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These are extraordinary times. The unique nature of this biological event on both a global and regional scale leaves many of us with an unsettled feeling.
We're all concerned about the health and well-being of our families and friends with an added layer of what is happening in the markets. In fact, the only expectation we can have is that market volatility likely will continue for some time.
You may be wondering when it will end, what have we learned and what you can do today. Let's break down those key questions.
The short answer is yes: We can expect a rebound. The longer answer is it might take some time, and we think this volatility is likely to continue in the interim.
The magnitude of these daily swings is a reflection of the unique risk of this human health care crisis and the unprecedented efforts to contain its spread. This range of unknowns raises the uncertainty around the timing of a rebound and the impact between now and then.
Here are four elements we believe are necessary for the market to ultimately find some footing and begin that rebound:
There are no perfect parallels between what's happening today and what's happened historically, either in the economy or in the financial markets. But we do know that the stock market has peaked on average about six months before a recession emerges, with economic conditions decelerating before eventually falling into contraction.
Things are different today. Current conditions are anything but typical at the moment, and given the unprecedented measures being taken to limit this contagion, we're likely to see a material downshift in the growth rate of the economy. At this stage, a recession is much more likely, although we believe it will be relatively short.
This is not, in our opinion, a repeat of 2008/2009, however. We're seeing similar elements, such as extreme volatility and big declines, show up in the stock market. But it's important to draw that distinction because that does help ultimately shape the rebound that we think will take place.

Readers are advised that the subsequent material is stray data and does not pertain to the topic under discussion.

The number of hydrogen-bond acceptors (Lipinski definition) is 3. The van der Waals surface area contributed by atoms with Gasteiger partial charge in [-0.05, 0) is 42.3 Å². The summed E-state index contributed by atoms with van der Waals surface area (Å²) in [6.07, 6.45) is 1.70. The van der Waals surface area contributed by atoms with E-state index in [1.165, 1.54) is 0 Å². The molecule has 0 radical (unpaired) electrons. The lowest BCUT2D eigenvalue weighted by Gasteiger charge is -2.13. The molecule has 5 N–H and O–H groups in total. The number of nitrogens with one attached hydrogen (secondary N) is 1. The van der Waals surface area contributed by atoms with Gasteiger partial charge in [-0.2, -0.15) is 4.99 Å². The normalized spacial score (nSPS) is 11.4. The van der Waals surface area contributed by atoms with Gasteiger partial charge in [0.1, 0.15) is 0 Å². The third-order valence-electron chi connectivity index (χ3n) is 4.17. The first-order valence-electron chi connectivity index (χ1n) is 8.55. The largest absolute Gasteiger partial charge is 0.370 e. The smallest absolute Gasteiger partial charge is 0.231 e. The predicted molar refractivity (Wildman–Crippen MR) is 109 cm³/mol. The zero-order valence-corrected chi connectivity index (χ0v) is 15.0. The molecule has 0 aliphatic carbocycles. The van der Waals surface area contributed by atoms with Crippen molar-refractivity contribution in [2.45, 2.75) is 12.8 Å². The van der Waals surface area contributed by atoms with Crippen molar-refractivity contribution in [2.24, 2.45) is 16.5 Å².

The financial and banking systems coming into this health care crisis were on firm footing, and still appear to be. We don't anticipate unemployment to experience a sustained spike, as we would traditionally see in a typical recession. You would see unemployment rise to excessive levels and then take a long time to find its way back down.
That’s typically the case in a traditional recession and the root cause for a more slowly developing recovery. To be clear, we think the economic impact is going to be quite severe in the near term, but we believe we have a foundation to lead a rebound later on this year and into next year.
Given the economic foundation, we think the recovery in economic activity and business investment can be faster and more vigorous than we would normally see coming out of a recession.
Looking back at bear markets (a decline of 20% or more in the stock market) since 1955:*
We know this condition is unique. We don't expect it perfectly replicate this historical data. But markets ultimately find a bottom, and we think the broader-term outlook can remain positive.
We believe these five actions can help you navigate this period of uncertainty and market volatility:
Talk to your financial advisor about whether these strategies may be appropriate for your situation to take advantage of this volatility and keep you on track to your long-term goals.
*Source: Bloomberg, S&P 500 Index. Past performance of the market is not a guarantee of how it will perform in the future. The S&P 500 is an unmanaged index and not available for direct investment.
Systematic investing does not ensure a profit or protect against loss. Investors should consider their willingness to keep investing when share prices are declining.
This information is for educational and illustrative purposes only and should not be interpreted as specific investment advice. Investors should make investment decisions based on their unique investment objectives and financial situation.